The lookup methodology to loop through all the lat/long points would be implemented in this same fashion. You'd look first for all the lat/longs that start with 12.3 in a range from, lets say 0 to 99. Then you'd look in those 10 values for 12.34, and so on. If programmed correctly, you can return a "bucket" with all of the points within your buffer, without having to execute a single spatial query or string/double comparison!

Finally, it should be noted that if you store your indexed table in a RDBMS, there may be optimization for this already. If your lat/long values are doubles and do a simple BETWEEN SQL query, it will likely have its search function already optimized to do this (if your query is written correctly).

  • Hmm, interesting. What exactly do you mean by "Get an indexed lat/long table", though? What lookup methodology would you advice? – LarsVegas Oct 2 '13 at 15:43
  • I should have been more clear on that and I will edit my answer to specify. I am referring to a hash table, which is a table that allows you to shortcut straight to the values you want without looping through all of them. It will allow you to access the point values that you need extremely quickly. – Conor Oct 2 '13 at 15:55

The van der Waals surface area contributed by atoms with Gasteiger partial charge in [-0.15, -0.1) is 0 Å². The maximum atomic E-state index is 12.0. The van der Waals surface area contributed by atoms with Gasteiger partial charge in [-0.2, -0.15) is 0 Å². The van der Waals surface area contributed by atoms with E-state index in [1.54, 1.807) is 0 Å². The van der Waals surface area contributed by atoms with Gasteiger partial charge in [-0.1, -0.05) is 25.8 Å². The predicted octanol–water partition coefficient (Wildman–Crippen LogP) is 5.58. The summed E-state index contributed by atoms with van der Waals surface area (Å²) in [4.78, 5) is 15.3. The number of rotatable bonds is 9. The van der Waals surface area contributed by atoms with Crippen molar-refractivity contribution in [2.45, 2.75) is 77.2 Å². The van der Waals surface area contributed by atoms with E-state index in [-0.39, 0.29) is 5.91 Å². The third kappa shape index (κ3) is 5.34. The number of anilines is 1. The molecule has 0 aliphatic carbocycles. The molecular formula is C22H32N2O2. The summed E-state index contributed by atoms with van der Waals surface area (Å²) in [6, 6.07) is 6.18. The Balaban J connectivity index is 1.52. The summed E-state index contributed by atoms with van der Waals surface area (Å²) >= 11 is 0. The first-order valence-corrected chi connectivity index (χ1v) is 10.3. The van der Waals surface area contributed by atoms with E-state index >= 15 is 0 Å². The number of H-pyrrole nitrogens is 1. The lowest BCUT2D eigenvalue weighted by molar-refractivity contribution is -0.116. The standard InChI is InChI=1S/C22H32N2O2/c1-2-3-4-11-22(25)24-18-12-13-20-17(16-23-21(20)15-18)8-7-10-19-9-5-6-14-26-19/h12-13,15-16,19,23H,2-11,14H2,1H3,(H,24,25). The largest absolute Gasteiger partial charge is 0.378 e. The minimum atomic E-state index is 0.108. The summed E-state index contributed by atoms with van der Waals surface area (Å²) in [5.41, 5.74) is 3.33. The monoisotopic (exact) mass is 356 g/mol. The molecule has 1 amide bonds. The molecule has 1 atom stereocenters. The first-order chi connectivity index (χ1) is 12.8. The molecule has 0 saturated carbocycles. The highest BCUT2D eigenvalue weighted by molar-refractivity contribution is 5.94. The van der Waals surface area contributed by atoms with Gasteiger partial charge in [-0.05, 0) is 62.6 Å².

2

Have you looked at using the KDTree algorithm from scipy.spatial?

http://docs.scipy.org/doc/scipy/reference/generated/scipy.spatial.cKDTree.html

So i know you're using ogr, but here is an example I wrote using the scipy cKDTree to do a point radius search:

import arcpy
import scipy.spatial

# convert feature class to numpy array using "SHAPE@XY" token for geometry
# data from: http://nces.ed.gov/surveys/sdds/index.aspx, spatial data download inside map viewer data tools
feature_class = r'C:\gis_working_directory\school_clustering.gdb\CCD_10_11_WM' 
fields = ['ncessch', 'schnam', "SHAPE@JSON", "SHAPE@XY", "SHAPE@"]
where_clause = "{} = '{}'".format('mcity', 'NEW ORLEANS')
bourbon_street = (-10026195.958134, 3498018.476606)
numpy_array = arcpy.da.FeatureClassToNumPyArray(feature_class, ['ncessch', 'schnam', "SHAPE@XY"], where_clause)

# create kdtree using scipy
tree = scipy.spatial.cKDTree(numpy_array["SHAPE@XY"], leafsize=10)
radius = 1000 #meters
distances, indices = tree.query([bourbon_street], len(numpy_array), distance_upper_bound=radius)
distance_lookup = dict(zip(indices[0], distances[0]))
print [(numpy_array['schnam'][i], int(distance_lookup[i])) for i in indices[0] if i != len(numpy_array)]
  • Thanks, I came across this solution but haven't tried it yet. – LarsVegas Oct 4 '13 at 14:41